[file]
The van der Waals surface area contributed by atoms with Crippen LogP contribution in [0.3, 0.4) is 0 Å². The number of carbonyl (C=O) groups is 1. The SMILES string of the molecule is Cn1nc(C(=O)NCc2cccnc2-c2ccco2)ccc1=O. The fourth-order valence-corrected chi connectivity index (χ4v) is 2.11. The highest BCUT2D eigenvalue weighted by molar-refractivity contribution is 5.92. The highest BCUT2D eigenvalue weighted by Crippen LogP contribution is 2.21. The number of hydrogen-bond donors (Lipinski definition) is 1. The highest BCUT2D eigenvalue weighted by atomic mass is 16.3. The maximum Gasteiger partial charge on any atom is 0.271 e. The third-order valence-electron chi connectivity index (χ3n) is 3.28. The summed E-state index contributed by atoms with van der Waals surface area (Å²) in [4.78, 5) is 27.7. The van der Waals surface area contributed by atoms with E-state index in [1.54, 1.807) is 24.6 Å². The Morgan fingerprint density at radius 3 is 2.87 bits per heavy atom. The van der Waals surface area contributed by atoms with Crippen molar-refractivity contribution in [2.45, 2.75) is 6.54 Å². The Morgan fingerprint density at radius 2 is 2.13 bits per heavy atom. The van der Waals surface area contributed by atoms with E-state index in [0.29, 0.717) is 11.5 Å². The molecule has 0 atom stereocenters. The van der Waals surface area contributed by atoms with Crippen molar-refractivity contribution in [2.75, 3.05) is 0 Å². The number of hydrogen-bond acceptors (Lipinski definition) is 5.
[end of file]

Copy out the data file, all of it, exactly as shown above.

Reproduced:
The van der Waals surface area contributed by atoms with Crippen LogP contribution in [0.3, 0.4) is 0 Å². The number of carbonyl (C=O) groups is 1. The SMILES string of the molecule is Cn1nc(C(=O)NCc2cccnc2-c2ccco2)ccc1=O. The fourth-order valence-corrected chi connectivity index (χ4v) is 2.11. The highest BCUT2D eigenvalue weighted by molar-refractivity contribution is 5.92. The highest BCUT2D eigenvalue weighted by Crippen LogP contribution is 2.21. The number of hydrogen-bond donors (Lipinski definition) is 1. The highest BCUT2D eigenvalue weighted by atomic mass is 16.3. The maximum Gasteiger partial charge on any atom is 0.271 e. The third-order valence-electron chi connectivity index (χ3n) is 3.28. The summed E-state index contributed by atoms with van der Waals surface area (Å²) in [4.78, 5) is 27.7. The van der Waals surface area contributed by atoms with E-state index in [1.54, 1.807) is 24.6 Å². The Morgan fingerprint density at radius 3 is 2.87 bits per heavy atom. The van der Waals surface area contributed by atoms with Crippen molar-refractivity contribution in [2.45, 2.75) is 6.54 Å². The Morgan fingerprint density at radius 2 is 2.13 bits per heavy atom. The van der Waals surface area contributed by atoms with E-state index in [0.29, 0.717) is 11.5 Å². The molecule has 0 atom stereocenters. The van der Waals surface area contributed by atoms with Crippen molar-refractivity contribution in [2.75, 3.05) is 0 Å². The number of hydrogen-bond acceptors (Lipinski definition) is 5.